Operational Evaluation Level Report Required for Stage 2 Disinfection Byproducts Water Systems
Owners and operators of community and non-transient non-community public water systems that are on Stage 2 Disinfection Byproduct (DBP) monitoring and taking quarterly samples need to evaluate sample results regularly. The Operational Evaluation Level (OEL) requirement applies to all public water systems with quarterly monitoring schedules, which includes all public water systems that serve over 10,000 people, surface water systems serving over 500 people and on routine monitoring, and public water systems with quarterly monitoring schedules due to exceeding a DBP maximum contaminant level (MCL).
If a public water system’s DBP schedules are annual or less frequent, the OEL and OEL reporting requirement do not apply.
What is an OEL?
The OEL is an early warning to allow owners and operators to act and prevent violations. An OEL uses three quarters of total trihalomethanes (TTHM) and haloacetic acids (HAA5) results to predict the next quarter’s results. The OEL calculation is repeated each new quarter, using the most recent three quarters of results. OELs are determined by calculating the sum of the two previous quarters' results plus twice the current quarter's results divided four for each monitoring location.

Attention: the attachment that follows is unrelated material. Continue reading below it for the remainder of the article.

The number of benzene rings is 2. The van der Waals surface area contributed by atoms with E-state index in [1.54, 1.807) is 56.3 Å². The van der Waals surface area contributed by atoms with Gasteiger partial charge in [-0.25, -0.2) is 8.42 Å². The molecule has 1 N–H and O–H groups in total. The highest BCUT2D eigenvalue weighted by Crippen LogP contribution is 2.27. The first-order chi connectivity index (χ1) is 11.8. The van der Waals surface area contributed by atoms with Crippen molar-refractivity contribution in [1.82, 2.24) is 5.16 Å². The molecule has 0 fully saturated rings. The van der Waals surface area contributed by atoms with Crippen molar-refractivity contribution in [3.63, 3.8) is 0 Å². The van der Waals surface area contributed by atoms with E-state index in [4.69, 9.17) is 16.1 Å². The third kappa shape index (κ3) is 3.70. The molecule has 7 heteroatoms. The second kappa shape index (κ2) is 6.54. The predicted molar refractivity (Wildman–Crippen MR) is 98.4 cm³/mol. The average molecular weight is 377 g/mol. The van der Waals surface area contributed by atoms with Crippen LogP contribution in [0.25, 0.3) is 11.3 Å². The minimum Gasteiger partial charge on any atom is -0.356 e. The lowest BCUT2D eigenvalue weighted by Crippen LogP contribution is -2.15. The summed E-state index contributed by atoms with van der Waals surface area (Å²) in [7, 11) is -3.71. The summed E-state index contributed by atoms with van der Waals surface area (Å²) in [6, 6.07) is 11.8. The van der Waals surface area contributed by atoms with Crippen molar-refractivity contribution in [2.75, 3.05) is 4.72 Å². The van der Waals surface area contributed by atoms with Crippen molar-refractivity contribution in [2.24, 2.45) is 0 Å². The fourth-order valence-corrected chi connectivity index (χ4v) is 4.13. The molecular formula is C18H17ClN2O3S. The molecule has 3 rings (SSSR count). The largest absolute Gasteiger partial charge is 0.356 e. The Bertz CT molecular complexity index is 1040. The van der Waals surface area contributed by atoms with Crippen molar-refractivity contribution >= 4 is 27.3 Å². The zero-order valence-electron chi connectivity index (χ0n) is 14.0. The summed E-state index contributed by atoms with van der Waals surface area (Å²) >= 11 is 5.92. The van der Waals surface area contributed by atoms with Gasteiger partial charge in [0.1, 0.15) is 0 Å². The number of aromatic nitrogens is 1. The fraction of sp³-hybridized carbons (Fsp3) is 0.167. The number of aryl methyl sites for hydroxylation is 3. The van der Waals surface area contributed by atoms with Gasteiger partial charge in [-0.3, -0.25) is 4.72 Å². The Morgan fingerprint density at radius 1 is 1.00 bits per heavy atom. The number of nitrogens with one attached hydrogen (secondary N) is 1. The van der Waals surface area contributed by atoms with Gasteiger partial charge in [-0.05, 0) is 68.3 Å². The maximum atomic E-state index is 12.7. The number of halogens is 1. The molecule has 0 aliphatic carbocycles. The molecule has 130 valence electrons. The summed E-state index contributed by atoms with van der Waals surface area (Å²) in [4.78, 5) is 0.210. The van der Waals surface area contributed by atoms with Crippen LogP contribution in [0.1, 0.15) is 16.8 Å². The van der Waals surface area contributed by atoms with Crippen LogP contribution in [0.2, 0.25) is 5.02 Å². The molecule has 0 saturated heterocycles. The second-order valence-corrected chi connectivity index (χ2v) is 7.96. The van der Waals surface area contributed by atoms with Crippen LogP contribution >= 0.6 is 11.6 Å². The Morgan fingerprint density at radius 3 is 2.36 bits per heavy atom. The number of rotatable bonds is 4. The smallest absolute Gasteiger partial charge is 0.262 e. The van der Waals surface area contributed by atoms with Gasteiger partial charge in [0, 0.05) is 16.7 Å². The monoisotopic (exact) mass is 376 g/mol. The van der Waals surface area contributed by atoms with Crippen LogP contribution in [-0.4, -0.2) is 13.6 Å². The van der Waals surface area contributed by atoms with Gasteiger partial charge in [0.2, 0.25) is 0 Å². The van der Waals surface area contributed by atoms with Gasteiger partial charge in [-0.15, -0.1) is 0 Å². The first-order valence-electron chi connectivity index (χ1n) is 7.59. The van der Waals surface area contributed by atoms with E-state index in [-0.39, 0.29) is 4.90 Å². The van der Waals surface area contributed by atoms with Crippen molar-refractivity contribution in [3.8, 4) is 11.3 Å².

Is an OEL exceedance a violation?
No. If the result of the OEL for TTHM is over the MCL of 0.080 mg/L and/or the OEL result is over the MCL of 0.060 mg/L for HAA5, it is an OEL exceedance, but not a violation. The OEL is an early warning to help prevent a violation. However, if the average of four quarters of actual results exceeds the MCL for that monitoring location, that would be an MCL violation.
What is an OEL report?
Although a water system is not in violation if OEL calculations exceed the MCL, an OEL report must be prepared. An OEL report includes an examination of operational and maintenance procedures and identification of issues that may be contributing to the exceedance(s), as well as an evaluation of ways to reduce those levels. A report that includes the evaluation and recommendations must be submitted to a DEQ drinking water representative or the health district no later than 90 days after being notified of the analytical results that caused the OEL exceedance. If you are able to identify the cause of the exceedances, the scope of the evaluation may be limited. A copy of the report is required to be kept on file for public review. Failure to submit the OEL report within 90 days is a violation.
OEL Report Template
The OEL report template will help organize TTHM and HAA5 results, determine operational evaluation levels, review components of your system that could contribute to elevated levels of TTHM/HAA5, and identify the necessary steps to take to reduce future exceedances.
For more detailed information on operational evaluations, refer to the EPA Operational Evaluation Guidance Manual.